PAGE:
I’ve been on a Middle-Eastern cuisine kick lately. Having lived a part of my childhood in the Middle-East, I grew up on an amazing array of dishes and street-foods that consisted of Kebabs, Shawarmas, Fatayer, Kibbeh, Murtabak, Shish taouk, Hummus, Tabbouleh and Falafel. Oh how I miss it!! I also realized that I’ve never posted anything from that region here on my blog, so I dug through my repertoire of recipes and came across my mom’s falafel recipe and gave it a whirl.
A Falafel is essentially a deep fried fritter or patty made of ground chickepeas…better known as garbanzo beans here in the States, or fava beans or a combination of both. It is a popular street-food eaten as is or dipped in hummus or a tahini sauce. It’s crunchy on the outside from the deep frying but delicately moist and nutty with refreshing burst of fresh herbs and spices as you bite into them. Mmmmm….
Another popular version of this dish is to stuff falafels in a pita pocket with hummus, a little salad of tomatoes and cucumbers, pickles and tahini sauce drizzled on top and eaten as a wrap. It’s like a veggie burger…but waaaaay better!
Falafels are a great fairly (considering the deep frying) healthy, gluten-free, vegetarian snack that won’t leave you craving any meat at all. Take it from a meatetarian! Make a slightly bigger version of a falafel and you have a great veggie burger patty!
Here’s how you can make it at home…
Ingredients- (Makes about 10-12 falafels)
* 1 cup raw dried chickpeas, soaked overnight
* 1 cup chopped flat leaf parsley
* 1/2 cup chopped cilantro
* 2-3 cloves garlic
* 1 tsp coriander powder
* 1 tsp cumin
* ½ tsp black pepper
* ½ tsp hot paprika
* Salt to taste
* 1 tsp lemon zest + juice of half lemon
* 1 tbsp olive oil
* Sesame seeds to sprinkle on.
* Vegetable oil to deep fry or 2-3 tbsp olive oil to pan fry
– Soak 1 cup of raw dried chickpeas/garbanzo beans* (*see note below) overnight in plenty of water (atleast twice or thrice its volume of water). They will double in size as they soak.
– Drain and rinse the chickpeas (garbanzo beans).Add them to the food processor.
– Peel and roughly chop the garlic cloves, roughly chop a cup of fresh flat leaf parsley and 1/2 a cup of cilantro leaves.
– Add the garlic, parsley, cilantro, spices (1 tsp corriander powder, 1 tsp cumin, 1/2 tsp paprika), salt (according to taste), 1/2 tsp fresh ground black pepper, 1 tsp lemon zest, the juice of half the lemon and 1 tbsp of olive oil in the food processor along with the chickpeas/garbanzo beans.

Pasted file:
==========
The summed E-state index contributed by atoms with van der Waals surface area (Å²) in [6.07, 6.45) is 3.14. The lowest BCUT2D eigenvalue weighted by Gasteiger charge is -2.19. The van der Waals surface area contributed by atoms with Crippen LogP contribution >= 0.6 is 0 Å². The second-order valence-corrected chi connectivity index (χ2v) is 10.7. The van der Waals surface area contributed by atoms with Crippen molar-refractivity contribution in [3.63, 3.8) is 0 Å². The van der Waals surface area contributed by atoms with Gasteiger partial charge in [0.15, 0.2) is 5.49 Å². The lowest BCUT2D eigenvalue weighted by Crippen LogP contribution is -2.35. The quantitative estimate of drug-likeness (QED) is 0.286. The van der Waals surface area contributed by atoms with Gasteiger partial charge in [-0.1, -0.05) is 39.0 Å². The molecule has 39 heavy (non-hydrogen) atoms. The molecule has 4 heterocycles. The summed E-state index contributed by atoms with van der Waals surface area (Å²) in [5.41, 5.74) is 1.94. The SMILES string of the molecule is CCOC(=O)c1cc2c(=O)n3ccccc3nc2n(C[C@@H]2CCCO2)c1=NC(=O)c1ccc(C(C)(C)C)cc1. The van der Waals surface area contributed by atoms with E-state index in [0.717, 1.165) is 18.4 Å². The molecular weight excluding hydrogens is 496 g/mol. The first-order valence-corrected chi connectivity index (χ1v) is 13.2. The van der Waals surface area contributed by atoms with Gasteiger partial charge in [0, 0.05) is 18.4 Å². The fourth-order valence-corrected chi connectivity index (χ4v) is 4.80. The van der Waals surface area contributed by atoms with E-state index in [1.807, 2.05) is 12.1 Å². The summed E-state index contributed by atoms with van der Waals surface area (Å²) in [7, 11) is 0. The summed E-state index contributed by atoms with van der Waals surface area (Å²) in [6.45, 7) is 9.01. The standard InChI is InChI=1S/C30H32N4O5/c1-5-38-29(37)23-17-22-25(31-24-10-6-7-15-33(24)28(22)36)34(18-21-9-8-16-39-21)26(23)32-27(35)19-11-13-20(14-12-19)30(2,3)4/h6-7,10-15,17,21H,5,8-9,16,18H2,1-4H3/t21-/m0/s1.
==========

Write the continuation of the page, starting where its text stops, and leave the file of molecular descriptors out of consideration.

– Pulse the food processor about 8-10 times, shaking it until all the ingredients are well combined and grainy but not completely smooth.
– Place the mixture in a bowl and using your hands, measure out the mixture to form small balls. I like to go a step further and cupping your hands flatten out the balls into more of a little patty shape. (It’s important to note that the mixture isn’t the easiest to shape and falls apart fairly eaily. You really have to handle it delicately and compress it to make sure there are no cracks and it doesn’t break up when you go to fry them)
– Place the shaped patties on a non-stick or lightly greased cookie sheet. Sprinkle the falafels lightly with toasted or non-toasted sesame seeds (optional) and gently press them into the patties to make them stick.
– Now you can cook them either by deep frying in hot vegetable oil for a few minutes until they turn a light golden brown (the traditional way and recommended by me for the best tasting falafels that are crispy on the outside but delicately moist and delicious as you bite into them) or you can add a tablespoon or so to a frying pan and pan sear the patties (I’d recommend flattening them a little more than if you were deep frying them) on both sides to get a crispy top and bottom.
– Serve hot as is with hummus or tahini sauce for dipping, or you can serve it in a pita as a wrap with hummus, turkish salad, pickles and drizzled with tahini sauce. (See link below on how to make the best falafel pita wraps!)
Avoid using the canned chickpeas/garbanzo beans as they are pre-cooked and will tend to become a paste when you put it in the food processor rather than get the grainy texture of authentic falafels.